Author (Your Name)

Henry Powell, Colby College

Date of Award


Document Type

Honors Thesis (Open Access)


Colby College. American Studies Program




The racial and economic hierarchies in Romero’s films are complex. Each film shows a strong connection between wealthy and white, which rules over the poor and black or Hispanic. In each of his films, the Americans he shows us are so ingrained in their consumer or racist identities that they cannot look past them even in a time when the characters should only be doing what is important to survive. In Night, Harry dies because of his blind selfishness and bigotry against the African American man who attempts to look out for the group. Stephen and Roger both die because they get too caught up in their consumption and forget about the threat of zombies in Dawn. The biggest perpetrators of greed, though, are in Land, as all of the rich whites who marginalize both the zombies and the underclass of humans in their society die because of their lack of a social contract and desire to acquire goods despite the apocalypse being so close to them. In all three of the films, Romero highlights a positive black character who stands in direct contrast with all the oppressive and blind whites who end up ruining society for the minorities in the films. As each of the films progresses, the ingrained inequalities in American society further marginalizes the minority characters we see. Romero definitely sides with the minority characters in each of the films. He depicts the power structure as brutal and unfeeling and the African American characters as positive and concerned with the safety of everyone. In each of the films, the minority character succeeds over the brutal hierarchy, save for Ben, who only succeeds symbolically as he stands as a martyr in Night, highlighting the brutality of the police force and whites of the ‘60s.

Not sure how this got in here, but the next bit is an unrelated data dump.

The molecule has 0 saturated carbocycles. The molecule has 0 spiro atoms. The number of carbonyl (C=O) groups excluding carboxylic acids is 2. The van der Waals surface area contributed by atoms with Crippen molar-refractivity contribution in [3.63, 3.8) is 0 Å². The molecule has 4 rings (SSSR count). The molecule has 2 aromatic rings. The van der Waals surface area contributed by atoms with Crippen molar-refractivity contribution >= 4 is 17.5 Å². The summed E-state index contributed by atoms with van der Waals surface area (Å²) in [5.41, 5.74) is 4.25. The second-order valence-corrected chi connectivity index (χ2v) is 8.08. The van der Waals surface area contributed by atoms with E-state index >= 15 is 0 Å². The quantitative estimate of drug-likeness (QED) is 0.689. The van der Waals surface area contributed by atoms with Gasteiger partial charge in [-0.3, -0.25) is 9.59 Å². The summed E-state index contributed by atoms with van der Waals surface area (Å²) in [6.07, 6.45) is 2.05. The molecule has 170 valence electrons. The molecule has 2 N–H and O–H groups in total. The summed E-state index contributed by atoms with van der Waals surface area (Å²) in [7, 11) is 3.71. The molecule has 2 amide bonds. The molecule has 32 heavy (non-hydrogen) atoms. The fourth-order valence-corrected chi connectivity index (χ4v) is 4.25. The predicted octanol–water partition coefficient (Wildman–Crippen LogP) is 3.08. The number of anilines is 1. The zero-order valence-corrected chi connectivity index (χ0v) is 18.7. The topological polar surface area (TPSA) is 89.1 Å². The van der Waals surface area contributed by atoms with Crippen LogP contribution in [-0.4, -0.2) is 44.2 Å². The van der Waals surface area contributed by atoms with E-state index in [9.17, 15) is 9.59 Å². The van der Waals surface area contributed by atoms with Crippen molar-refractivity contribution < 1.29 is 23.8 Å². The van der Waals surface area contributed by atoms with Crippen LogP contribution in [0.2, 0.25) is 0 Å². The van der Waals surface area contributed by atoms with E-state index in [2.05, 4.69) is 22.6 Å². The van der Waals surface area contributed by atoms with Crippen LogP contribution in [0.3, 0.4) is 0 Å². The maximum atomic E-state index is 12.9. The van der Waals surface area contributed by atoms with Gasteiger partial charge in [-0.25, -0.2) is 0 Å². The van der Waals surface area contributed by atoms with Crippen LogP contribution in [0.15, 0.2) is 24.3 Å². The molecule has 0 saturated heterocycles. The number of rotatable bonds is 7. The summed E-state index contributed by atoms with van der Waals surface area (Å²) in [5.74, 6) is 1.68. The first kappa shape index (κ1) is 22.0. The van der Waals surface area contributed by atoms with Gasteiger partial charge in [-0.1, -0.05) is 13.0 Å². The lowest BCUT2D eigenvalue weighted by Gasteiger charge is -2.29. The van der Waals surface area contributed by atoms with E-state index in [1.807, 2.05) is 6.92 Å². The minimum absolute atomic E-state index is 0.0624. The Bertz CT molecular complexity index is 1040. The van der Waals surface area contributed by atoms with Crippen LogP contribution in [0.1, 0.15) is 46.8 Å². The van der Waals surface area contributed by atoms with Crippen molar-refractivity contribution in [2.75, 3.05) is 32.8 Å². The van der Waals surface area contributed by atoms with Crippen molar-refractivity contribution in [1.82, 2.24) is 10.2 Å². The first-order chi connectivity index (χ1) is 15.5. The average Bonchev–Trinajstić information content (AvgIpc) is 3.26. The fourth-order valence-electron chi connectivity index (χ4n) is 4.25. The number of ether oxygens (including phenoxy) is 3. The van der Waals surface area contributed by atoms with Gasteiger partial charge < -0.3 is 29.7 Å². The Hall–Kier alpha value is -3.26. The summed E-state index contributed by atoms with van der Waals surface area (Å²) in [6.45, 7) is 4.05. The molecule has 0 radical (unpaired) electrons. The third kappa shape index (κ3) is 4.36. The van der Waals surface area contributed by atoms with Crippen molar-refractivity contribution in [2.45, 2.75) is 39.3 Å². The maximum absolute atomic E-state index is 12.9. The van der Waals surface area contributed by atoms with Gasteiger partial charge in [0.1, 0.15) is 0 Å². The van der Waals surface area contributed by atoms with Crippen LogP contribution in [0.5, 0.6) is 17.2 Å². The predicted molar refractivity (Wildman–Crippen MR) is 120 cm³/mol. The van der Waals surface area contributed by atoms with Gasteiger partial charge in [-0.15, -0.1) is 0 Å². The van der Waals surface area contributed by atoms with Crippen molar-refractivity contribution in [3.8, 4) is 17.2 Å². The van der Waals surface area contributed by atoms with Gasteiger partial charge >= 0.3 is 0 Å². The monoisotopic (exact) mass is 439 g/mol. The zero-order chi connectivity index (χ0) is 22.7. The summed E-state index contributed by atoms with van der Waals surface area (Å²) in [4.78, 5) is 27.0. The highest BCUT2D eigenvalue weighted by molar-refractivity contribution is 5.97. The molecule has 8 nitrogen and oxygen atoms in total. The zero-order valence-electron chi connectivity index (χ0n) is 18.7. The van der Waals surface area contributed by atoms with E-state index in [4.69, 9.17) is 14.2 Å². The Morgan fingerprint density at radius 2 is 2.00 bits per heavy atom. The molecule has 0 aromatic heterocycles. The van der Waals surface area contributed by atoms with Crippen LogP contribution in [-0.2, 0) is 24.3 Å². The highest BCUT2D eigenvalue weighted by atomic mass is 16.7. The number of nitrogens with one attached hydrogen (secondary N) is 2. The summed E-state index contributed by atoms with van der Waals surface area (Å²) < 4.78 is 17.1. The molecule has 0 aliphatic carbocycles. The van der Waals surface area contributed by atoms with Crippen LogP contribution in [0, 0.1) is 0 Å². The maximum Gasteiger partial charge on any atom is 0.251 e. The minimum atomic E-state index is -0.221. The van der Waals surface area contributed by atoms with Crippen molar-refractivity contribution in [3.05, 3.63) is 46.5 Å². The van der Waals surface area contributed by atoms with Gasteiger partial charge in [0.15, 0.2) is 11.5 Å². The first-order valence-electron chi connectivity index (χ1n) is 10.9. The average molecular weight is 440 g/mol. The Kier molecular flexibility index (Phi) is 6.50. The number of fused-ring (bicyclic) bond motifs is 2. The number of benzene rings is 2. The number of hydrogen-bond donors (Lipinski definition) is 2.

George Romero, Zombie, movie, race, generation, consumerism